Preparing for the eleven plus exam is vital if you want your child to do well. As well as studying there are many other ways you can help your child. Private tutoring may be of use but is not absolutely necessary
To gain a place in a grammar school children aged ten will have to be amongst the best performers in the infamous 11 plus exam. Competition for the much sought-after places can be intense, so giving your child the best chance possible is important.
In other articles we have looked at the questions in the 11-plus exam, and what happens on the day of the test itself. In this article we focus on 11 plus preparation. “Be prepared” is a famous motto. That’s good advice for all aspects of life and it applies equally to the 11+ exam.
It is always good to start preparing early for the test. This doesn’t necessarily mean study at first. Simple things like plenty of reading, or logic, crossword and anagram puzzle books will all help. The sooner you can get your child into these activities (years beforehand if possible) then the better prepared they will be.
There does come a time though when it is wise to study. Some of the questions found in the eleven plus exam are of a kind rarely encountered elsewhere. It is vital that your child is familiar with them before they come to take the test. A less gifted child who has been trained in how to answer them will do better than a brighter child who has never seen them before.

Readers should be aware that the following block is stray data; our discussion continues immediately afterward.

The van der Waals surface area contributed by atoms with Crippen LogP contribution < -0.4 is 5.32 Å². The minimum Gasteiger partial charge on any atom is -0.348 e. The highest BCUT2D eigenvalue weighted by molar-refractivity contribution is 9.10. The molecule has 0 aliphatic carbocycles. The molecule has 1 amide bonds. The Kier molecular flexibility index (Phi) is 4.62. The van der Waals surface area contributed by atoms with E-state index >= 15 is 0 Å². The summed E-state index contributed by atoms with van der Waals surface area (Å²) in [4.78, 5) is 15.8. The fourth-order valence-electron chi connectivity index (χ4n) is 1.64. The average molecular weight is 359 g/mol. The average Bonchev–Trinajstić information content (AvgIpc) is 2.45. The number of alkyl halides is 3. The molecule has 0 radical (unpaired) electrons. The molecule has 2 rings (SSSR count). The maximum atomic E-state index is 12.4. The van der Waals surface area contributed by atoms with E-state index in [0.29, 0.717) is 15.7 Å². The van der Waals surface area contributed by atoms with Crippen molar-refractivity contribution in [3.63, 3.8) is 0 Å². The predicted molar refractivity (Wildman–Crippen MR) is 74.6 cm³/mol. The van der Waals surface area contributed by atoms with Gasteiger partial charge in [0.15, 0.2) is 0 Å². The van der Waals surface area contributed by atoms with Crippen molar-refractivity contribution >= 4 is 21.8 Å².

Studies have shown that children aged ten can concentrate for periods of 30 minutes at a time. That being the case, a lengthy revision period of several months, made up of small chunks of study, is the best way to go. The test is usually taken in September or October so the time to start revising is at the beginning of the year – January or February are best.
As well as teaching your child how to tackle certain types of question (the verbal and non-verbal reasoning sections are the hardest parts of the test) this will also show you in which areas they are stronger or weaker. You can then devote more study time to parts of the test that they may struggle with.
There are four parts to the eleven plus exam: English, maths, verbal reasoning and non-verbal reasoning. English and maths are straightforward. The questions will be of a level expected by intelligent children in year 6 at school. There should be nothing in the test which has not already been taught in KS2 maths and English lessons.
To see exactly the kinds of questions you might come across, take a look at our 11+ English and 11+ Maths sections. They cover every topic that might be encountered in the test. Play through them with your child and revisit the sections your child struggles with.
The non-verbal reasoning part of the test is all about finding patterns and spotting differences in shapes. This is a test of intelligence also found in typical IQ tests and it is a good way to evaluate a child’s special awareness.
These kinds of question are unlikely to have been encountered before so make sure you expose your child to them long before the day of the 11+ exam. The only way to get to grips with these is to try some. You’ll be pleased to hear that we have 50 quizzes on this very topic which you can find in our 11+ Non-Verbal Reasoning section.
As its name suggests, the verbal reasoning section of the test is a selection of questions in word form which evaluates candidates’ powers of logic and reasoning. Again, unless they are familiar with logic or word problems from puzzle magazines most children will never have come across questions like this before.
Just like non-verbal reasoning, the best preparation for these questions is to practise them. We have more than a hundred quizzes designed to teach children every one of the questions styles likely to be found in this part of the exam. You can find them all in our 11+ Verbal Reasoning section.